I Am Here…. Now is filled with priceless Breenian moments, like when a thug (Thanos Panagiotaros, the film’s sound recordist) tips over the wheelchair of a dying man (Herbert Alan, spouting dialogue like, “Cancer-chemo is kickin’ my ass!”) because he ran over his foot, prompting The Being to cause the bully to bleed from his eyes and run away screaming; watch carefully and you’ll notice he’s wearing his t-shirt inside out, presumably as a last minute attempt to prevent some branding appearing on camera. We keep cutting to glimpses of someone being slowly dismembered in the desert, which involves a disembodied voice screaming things like, “NO! NOT MY EAR!” as said body part goes splat on the sand. All the major female characters wear strappy open-tops with no bras. The villains continually announce their evil plans to one and other in a stream of exposition speak.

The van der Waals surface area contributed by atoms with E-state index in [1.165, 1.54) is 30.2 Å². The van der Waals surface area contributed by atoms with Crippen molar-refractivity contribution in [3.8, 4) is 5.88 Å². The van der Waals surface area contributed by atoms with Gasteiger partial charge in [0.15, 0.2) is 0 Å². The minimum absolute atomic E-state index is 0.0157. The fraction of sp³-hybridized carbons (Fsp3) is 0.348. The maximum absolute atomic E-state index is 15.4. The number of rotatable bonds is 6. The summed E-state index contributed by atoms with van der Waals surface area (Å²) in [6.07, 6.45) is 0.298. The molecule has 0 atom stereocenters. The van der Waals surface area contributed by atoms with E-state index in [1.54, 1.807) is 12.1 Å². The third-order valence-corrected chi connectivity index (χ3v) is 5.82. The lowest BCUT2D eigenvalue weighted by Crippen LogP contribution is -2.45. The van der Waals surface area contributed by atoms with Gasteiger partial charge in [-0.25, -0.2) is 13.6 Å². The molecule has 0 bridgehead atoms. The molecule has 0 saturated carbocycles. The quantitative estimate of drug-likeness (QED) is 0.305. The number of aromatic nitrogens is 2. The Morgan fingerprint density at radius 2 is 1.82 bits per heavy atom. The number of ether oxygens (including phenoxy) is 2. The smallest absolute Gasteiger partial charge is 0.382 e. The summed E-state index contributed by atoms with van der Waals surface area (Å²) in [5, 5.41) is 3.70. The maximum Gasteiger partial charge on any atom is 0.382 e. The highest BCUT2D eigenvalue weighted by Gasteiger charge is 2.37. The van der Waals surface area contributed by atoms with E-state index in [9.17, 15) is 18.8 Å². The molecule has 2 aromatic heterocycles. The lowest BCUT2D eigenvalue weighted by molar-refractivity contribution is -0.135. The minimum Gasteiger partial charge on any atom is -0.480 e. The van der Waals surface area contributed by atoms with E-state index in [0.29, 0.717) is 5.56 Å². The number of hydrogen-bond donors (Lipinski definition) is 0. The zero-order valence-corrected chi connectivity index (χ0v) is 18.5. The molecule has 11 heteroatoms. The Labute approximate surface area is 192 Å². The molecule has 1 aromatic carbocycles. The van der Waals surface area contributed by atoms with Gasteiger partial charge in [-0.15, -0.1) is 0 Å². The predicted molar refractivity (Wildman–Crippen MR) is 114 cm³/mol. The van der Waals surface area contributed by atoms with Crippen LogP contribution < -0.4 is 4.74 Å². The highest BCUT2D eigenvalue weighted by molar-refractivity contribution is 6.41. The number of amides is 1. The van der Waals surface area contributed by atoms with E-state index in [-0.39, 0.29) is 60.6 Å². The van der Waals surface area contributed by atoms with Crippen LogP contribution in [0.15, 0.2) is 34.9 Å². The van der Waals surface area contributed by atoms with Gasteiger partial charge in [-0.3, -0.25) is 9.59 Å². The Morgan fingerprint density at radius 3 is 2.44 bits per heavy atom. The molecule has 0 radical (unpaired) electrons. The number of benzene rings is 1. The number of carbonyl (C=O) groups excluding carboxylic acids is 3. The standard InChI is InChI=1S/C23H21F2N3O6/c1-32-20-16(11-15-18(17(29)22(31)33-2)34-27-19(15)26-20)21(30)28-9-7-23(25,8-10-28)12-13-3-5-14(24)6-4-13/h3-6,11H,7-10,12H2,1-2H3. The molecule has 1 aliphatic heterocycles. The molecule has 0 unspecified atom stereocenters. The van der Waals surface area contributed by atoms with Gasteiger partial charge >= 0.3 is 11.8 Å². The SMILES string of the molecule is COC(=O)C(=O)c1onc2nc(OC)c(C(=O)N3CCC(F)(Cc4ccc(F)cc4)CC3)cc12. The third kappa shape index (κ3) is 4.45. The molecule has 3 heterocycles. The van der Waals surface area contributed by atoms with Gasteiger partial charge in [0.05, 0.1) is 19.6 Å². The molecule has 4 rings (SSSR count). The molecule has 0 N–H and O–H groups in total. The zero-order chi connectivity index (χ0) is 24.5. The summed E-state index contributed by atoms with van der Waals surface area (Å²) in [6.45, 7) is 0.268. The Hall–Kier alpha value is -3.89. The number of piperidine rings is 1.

When Cindy is fired from her job at a renewable energies firm “due to the poor economy,” her sister immediately informs her that she must become a stripper or escort (because, apparently, it’s all the girls’ big secret in Sin City). We are treated to a scene in which the girls have an encounter with a client who’s also one of the corrupt officials in league with the gangsters, but rather than being the dark, Requiem for a Dream nightmare it should be, it’s a giggly, sexless frolic in Breen’s backyard pool. Cindy, incidentally, is a single mother, but I guess the absentee father was an Auton, because her baby is made out of plastic; when asked at a Q&A why he didn’t use a real baby, Breen joked that they did; it just died and they didn’t realise it. And speaking of Breen’s sense of humour, when a young man on a bike sees the two sisters, he instantly falls off and lies on the floor repeating, “Wooooooooow!” a lot.